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Full-Text Articles in Law

The Failure Of Private Ordering And The Financial Crisis Of 2008, Brian J.M. Quinn Apr 2009

The Failure Of Private Ordering And The Financial Crisis Of 2008, Brian J.M. Quinn

Boston College Law School Faculty Papers

This Article analyzes the Financial Crisis of 2008 in the context of failures by market participants to engage in private ordering thus leading to opportunistic behavior at the expense of market stability. The Financial Crisis of 2008 offers a decidedly negative verdict on a decades-long project to deregulate financial markets and rely on private ordering mechanisms, including securitization and default swaps, to mitigate opportunistic behavior and improve market efficiency. Although the regulatory approach of the past two decades, which relied in great measure on private parties fending for themselves, helped to generate a number of innovations and positive developments in ...


Corporate Ethics In A Devilish System, Kent Greenfield Dec 2008

Corporate Ethics In A Devilish System, Kent Greenfield

Boston College Law School Faculty Papers

Prepared for a roundtable on corporate ethics at the University of Maryland School of Law, this essay argues that discussions of corporate ethics that focus on mere compliance with law are too narrow. While an emphasis on legal compliance is indeed crucial, a dedication to legality standing alone is hardly a robust sense of ethics, corporate or otherwise. Whether one takes guidance from religious norms or from secular philosophers, there are significant areas of agreement as to what amounts to ethical behavior: acting with due care for others; taking responsibility for the effect of one's actions; being honest; considering ...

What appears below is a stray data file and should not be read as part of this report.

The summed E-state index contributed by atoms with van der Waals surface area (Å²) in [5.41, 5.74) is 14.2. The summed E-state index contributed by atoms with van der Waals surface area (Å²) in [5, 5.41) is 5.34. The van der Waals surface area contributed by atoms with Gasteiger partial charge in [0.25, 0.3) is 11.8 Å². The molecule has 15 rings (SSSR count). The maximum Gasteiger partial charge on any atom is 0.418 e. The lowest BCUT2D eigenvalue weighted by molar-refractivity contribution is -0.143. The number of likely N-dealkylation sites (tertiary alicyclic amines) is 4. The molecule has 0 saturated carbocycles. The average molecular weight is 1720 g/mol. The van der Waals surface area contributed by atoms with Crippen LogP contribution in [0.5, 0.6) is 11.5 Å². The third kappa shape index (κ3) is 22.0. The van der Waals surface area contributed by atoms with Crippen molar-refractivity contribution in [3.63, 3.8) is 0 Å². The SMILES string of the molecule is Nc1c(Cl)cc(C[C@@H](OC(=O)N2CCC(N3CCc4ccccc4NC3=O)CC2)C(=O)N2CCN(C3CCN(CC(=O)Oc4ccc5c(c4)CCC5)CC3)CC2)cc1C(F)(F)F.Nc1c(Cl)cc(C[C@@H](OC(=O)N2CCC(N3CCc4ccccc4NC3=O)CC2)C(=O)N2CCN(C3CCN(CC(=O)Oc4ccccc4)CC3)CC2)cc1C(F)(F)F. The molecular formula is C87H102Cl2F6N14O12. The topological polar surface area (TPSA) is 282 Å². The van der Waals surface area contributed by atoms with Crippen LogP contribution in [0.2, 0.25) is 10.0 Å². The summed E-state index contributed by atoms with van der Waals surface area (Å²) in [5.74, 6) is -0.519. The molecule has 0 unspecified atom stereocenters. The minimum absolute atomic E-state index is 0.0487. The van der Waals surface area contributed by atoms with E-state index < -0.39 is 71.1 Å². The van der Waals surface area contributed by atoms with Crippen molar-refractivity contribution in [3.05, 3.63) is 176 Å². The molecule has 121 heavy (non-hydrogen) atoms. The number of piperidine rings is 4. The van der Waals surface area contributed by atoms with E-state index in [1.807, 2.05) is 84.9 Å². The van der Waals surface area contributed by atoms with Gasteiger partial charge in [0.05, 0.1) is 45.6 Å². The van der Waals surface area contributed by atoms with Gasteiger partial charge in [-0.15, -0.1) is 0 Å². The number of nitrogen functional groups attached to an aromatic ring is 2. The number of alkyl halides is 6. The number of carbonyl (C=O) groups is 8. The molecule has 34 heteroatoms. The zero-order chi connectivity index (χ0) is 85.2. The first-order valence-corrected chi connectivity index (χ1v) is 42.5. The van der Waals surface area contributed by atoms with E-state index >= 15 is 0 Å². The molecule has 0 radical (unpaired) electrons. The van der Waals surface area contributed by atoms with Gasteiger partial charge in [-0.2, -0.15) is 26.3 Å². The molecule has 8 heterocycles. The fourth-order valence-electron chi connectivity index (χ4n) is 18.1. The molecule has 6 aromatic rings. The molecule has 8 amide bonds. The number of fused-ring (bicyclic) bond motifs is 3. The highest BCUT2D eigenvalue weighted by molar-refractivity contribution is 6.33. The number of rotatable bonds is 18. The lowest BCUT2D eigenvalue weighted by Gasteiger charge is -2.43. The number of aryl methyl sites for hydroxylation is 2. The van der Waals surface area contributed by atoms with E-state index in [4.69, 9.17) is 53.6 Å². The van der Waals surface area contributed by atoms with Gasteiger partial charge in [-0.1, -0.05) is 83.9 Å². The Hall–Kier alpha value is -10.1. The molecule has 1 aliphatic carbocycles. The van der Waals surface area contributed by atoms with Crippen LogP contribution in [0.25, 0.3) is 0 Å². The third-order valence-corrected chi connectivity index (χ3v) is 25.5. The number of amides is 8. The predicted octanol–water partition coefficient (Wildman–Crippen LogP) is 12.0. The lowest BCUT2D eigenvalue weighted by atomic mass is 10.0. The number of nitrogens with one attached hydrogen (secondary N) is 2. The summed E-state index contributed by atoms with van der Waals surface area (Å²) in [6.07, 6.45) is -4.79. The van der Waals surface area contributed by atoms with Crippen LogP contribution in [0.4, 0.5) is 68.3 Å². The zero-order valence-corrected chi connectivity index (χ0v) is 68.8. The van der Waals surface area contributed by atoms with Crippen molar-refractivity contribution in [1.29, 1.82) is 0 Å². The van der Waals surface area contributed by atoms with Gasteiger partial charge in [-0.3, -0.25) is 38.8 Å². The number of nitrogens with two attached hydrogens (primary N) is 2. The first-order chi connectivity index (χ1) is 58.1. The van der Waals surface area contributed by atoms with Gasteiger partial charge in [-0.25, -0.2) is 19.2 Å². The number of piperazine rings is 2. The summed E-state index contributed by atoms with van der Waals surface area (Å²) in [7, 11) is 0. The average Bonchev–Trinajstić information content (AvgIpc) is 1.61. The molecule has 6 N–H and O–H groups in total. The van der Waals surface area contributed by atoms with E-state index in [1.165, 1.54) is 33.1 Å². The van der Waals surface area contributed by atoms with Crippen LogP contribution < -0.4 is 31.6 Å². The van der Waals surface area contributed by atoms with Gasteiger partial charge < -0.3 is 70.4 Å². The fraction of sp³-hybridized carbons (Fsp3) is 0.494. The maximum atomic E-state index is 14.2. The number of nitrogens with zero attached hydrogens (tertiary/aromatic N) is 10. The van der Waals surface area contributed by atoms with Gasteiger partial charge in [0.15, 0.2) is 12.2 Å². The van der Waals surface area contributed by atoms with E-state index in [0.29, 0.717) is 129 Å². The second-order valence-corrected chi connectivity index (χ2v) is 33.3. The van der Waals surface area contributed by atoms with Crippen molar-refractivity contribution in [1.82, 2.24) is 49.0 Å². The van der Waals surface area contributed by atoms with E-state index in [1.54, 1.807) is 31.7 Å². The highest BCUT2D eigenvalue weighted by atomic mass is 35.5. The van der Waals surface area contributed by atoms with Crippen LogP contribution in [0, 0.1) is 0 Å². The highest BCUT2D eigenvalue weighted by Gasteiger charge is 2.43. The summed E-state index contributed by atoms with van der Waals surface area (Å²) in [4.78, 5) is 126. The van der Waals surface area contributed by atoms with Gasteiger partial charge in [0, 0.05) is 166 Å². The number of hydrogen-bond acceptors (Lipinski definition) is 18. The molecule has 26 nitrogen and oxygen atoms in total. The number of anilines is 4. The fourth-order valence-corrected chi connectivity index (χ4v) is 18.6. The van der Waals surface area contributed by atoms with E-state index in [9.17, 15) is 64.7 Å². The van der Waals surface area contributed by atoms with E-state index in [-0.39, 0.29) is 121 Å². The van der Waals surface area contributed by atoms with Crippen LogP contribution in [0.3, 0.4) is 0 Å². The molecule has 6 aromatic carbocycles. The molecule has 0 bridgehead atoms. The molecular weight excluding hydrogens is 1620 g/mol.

The Moral Hazard Problem In Global Economic Regulation, Frank J. Garcia Jul 2008

The Moral Hazard Problem In Global Economic Regulation, Frank J. Garcia

Boston College Law School Faculty Papers

Global regulation of international business transactions presents a particular form of the moral hazard problem. Global firms use economic and political power to manipulate state and state-controlled multilateral regulation to preserve their opportunity to externalize the social costs of global economic activity with impunity. Unless other actors can effectively counter this at the national and global regulatory levels, globalization re-creates the conditions for under-regulated or “robber baron” capitalism at the global level. This model of economic activity has been rejected at the national level by the same modern democratic capitalist states which currently dominate globalization, creating a crisis of legitimacy ...


What's At Stake In The Sovereignty Debate?: International Tax And The Nation-State, Diane M. Ring Apr 2008

What's At Stake In The Sovereignty Debate?: International Tax And The Nation-State, Diane M. Ring

Boston College Law School Faculty Papers

The international tax problems of today are typically beyond the scope of a single nation to solve. However, the prospect of multinational problem solving, often under the auspices of an international organization, unleashes objections grounded in sovereignty. Despite widespread reliance on sovereignty arguments, little attention has been directed at what precisely is meant by sovereignty and what place it has in international tax policy. This article contends that a loss of sovereignty undermines both significant functional roles played by a nation-state (revenue and fiscal policy) and important normative governance values (accountability and democratic legitimacy). Whether these limitations are severe enough ...


Credit And Trust: Fruit Markets In The Mekong Delta, Brian J.M. Quinn, Vu T. Anh Jan 2008

Credit And Trust: Fruit Markets In The Mekong Delta, Brian J.M. Quinn, Vu T. Anh

Boston College Law School Faculty Papers

No abstract provided.


The ‘Fair’ Trade Law Of Nations, Or A ‘Fair’ Global Law Of Economic Relations?, Frank J. Garcia Aug 2007

The ‘Fair’ Trade Law Of Nations, Or A ‘Fair’ Global Law Of Economic Relations?, Frank J. Garcia

Boston College Law School Faculty Papers

No abstract provided.


A Prescription To Retire The Rhetoric Of "Principles-Based Systems" In Corporate Law, Securities Regulation And Accounting, Lawrence A. Cunningham Mar 2007